A German CV

CV with no experience writing guide

Land your first job with an effective CV

It can be daunting writing a CV with no experience but it’s easy to forget that anyone, whatever their career stage, has had to write a CV for the first time at some point. After all, we all have to start somewhere!

The importance of a CV does not lie solely in the work experience section and instead, encompasses a variety of different factors. For example, hobbies and interests, skills, achievements. Recruiters are aware that school-leavers or graduates writing a CV for the first time will not have a long work history and will instead focus on characteristics, skills and any voluntary work or extracurricular activities.

Grabbing recruiter’s attention with different CV writing techniques and professional content is key to a strong and effective CV. The best way to make yourself a strong candidate is by keeping all information pertinent to the job specification and relating your skills and extracurricular activities to the job role.

Anyone can write a CV. Sometimes it can take practice or a few drafts, but with online editing devices such as our OnlineCV maker, you don’t have to worry about CV layout or format and instead get the chance to focus solely on your content. Use professionally designed templates and our guidance tips on each section of the CV to create a winning CV and get the career ball rolling!

This CV writing guide gives tips for writing a CV with no experience, which sections to include in the CV, as well as examples and tips for student CVs with no experience.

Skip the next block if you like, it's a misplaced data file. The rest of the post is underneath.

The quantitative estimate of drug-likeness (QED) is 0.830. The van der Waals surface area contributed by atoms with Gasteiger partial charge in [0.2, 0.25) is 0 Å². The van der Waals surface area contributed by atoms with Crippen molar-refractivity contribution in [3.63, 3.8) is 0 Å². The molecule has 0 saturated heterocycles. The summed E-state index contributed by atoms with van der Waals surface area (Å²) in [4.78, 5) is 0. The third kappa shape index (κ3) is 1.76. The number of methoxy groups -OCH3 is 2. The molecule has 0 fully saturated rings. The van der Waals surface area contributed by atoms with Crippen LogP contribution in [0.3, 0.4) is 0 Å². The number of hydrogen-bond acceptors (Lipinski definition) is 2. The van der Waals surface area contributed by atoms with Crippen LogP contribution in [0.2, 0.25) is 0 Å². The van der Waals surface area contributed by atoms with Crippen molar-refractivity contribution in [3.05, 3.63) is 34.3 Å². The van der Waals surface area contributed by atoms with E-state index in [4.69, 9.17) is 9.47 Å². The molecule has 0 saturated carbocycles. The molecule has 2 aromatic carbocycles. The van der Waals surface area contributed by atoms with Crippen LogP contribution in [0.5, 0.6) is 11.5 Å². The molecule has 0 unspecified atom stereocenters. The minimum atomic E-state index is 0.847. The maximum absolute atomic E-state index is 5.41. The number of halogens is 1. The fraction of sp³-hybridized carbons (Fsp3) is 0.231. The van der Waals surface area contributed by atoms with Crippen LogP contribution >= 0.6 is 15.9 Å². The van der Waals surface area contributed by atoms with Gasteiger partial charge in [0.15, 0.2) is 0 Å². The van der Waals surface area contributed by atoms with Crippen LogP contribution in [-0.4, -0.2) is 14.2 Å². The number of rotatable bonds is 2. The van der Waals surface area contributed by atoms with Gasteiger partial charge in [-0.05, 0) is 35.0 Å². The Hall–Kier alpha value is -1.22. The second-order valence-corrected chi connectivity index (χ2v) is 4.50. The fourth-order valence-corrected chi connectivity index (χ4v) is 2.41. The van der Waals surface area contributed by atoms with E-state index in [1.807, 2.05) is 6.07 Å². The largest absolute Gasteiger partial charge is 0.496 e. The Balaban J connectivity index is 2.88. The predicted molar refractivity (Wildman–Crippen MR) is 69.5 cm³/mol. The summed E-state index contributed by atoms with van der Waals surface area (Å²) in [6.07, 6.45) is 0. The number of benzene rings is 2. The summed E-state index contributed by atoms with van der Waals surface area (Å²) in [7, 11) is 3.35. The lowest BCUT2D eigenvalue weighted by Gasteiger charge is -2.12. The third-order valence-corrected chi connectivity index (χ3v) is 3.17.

Tips for writing a CV with no experience

When it comes to writing a CV specifically for a job application, it’s crucial to express yourself on a linguistic scale which matches that of the job description. Reread the job listing multiple times to get an idea of the language used and the type of candidate that recruiters are looking for.

Applicant tracking systems (ATS) are commonly used amongst recruiters to track down ideal candidates without searching far and wide or spending hours reading CVs. The ATS scans for keywords, phrases and language which ideal candidates use on their job application and to describe themselves.

If you see that the job description lists the ideal candidate as a hard-working and efficient account manager who can work flexibly, all the while focused, try and paint this picture using similar vocabulary to explain that you fit this category well. This means that even if you are writing a CV with no experience, you can still paint the picture of an ideal candidate, referring to your skills, abilities and knowledge.